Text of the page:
Carolina’s Most Wicked Inlets
Inlets are our gateway to great fishing. However they can also be a nightmare to deal with. Shifting channels and moving shoals can happen in a matter of days. With 2020 getting under way, we wanted to point out 5 of the Carolina’s most challenging inlets and what makes them dangerous.
1. Oregon Inlet, The North Carolina Outer Banks. The entrance became shoaled due to massive amounts of water that rushes in and out from the sound behind the Outer Banks. The shoals combined with the winds create large waves just outside the inlet. Sudden wind direction and tide changes can turn the inlet into a vortex of moving water. This is not an inlet for a novice boater no matter what size the vessel.
2. Carolina Beach Inlet, Carolina Beach, NC. This inlet changes on a frequent basis due to the current that is fed by the outflow of the nearby Cape Fear River. While the inlet is easy to transit in good conditions, it can become dangerous with the slightest change of wind direction or tide. Fortunately, Masonboro Inlet near Wrightsville beach is a few miles away and can serve as a safer alternative if needed.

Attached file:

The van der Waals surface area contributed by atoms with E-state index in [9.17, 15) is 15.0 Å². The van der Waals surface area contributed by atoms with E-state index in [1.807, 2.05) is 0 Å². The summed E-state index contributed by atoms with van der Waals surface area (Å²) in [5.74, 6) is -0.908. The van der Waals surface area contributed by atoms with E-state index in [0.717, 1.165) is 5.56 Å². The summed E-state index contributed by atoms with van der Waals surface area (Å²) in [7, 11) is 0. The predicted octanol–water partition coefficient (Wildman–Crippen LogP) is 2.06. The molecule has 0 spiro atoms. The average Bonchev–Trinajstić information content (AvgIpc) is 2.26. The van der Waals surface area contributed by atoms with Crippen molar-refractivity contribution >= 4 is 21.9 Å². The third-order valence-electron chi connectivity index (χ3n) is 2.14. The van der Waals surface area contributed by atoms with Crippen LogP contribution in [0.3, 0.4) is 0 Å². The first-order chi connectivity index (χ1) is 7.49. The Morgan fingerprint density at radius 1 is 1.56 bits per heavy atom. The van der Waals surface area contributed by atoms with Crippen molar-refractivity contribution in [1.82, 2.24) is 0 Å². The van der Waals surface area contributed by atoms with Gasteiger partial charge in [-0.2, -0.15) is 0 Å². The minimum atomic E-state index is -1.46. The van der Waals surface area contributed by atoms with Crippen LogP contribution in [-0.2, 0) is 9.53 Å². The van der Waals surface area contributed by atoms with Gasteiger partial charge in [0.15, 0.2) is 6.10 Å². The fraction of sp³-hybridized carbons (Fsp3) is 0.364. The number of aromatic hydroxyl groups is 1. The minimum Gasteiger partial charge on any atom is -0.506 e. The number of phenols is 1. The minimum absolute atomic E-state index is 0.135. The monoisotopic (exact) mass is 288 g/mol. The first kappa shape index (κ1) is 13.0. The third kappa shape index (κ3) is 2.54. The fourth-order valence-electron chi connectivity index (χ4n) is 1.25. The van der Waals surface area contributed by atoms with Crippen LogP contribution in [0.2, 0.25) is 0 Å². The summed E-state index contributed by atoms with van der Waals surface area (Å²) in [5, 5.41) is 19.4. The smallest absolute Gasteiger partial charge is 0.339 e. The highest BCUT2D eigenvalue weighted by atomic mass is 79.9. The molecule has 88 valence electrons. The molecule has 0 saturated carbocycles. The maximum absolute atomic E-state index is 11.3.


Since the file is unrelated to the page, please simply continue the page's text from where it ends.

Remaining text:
3. Charleston Harbor, Charleston, SC. Most boaters would disagree with this due to the depth of the channel and the number of aids to navigation. However, Charleston Harbor does have a few dangers that are significant. First, it’s a high traffic shipping channel that operates 24 hours a day. Navigating the channel with heavy traffic combined with less than good sea and weather conditions can be a concern. Also, the navigation system has a few areas that can be misleading due to the angle of view which can result in boaters coming too close to the jetties.
4. New River Inlet, Topsail Island, NC. Transiting New River Inlet can be either a great thrill or the scare of a lifetime. Today, the inlet is open with limited shoaling to be expected. However this twisting, turning inlet is narrow and many times it’s hard for boats to pass in that twisting channel. In Past years New River Inlet has experienced shoaling problems and has gone significant lengths of time without dredging. It takes an experienced boater to transit it on bad weather days. Extreme caution should be used at night.
5. Bogue Inlet, Cedar Point, NC. Knowing where the shoals and shallows are located is key to running this short, but challenging inlet. It’s commonly run by commercial fishermen, guides and locals that are familiar with the changes and shoaling. If you’re unfamiliar with Bogue Inlet, it’s suggested that you be patient and wait for another vessel to show you the way. You’re even better off waiting for a commercial vessel that is more likely to know the best approach.
There are a number of other inlets in the Carolina’s that can be considered dangerous. Many of these inlets are smaller, without aids to navigation and far less boating traffic. We suggest that you consult other boaters with local knowledge of information about transiting local inlets.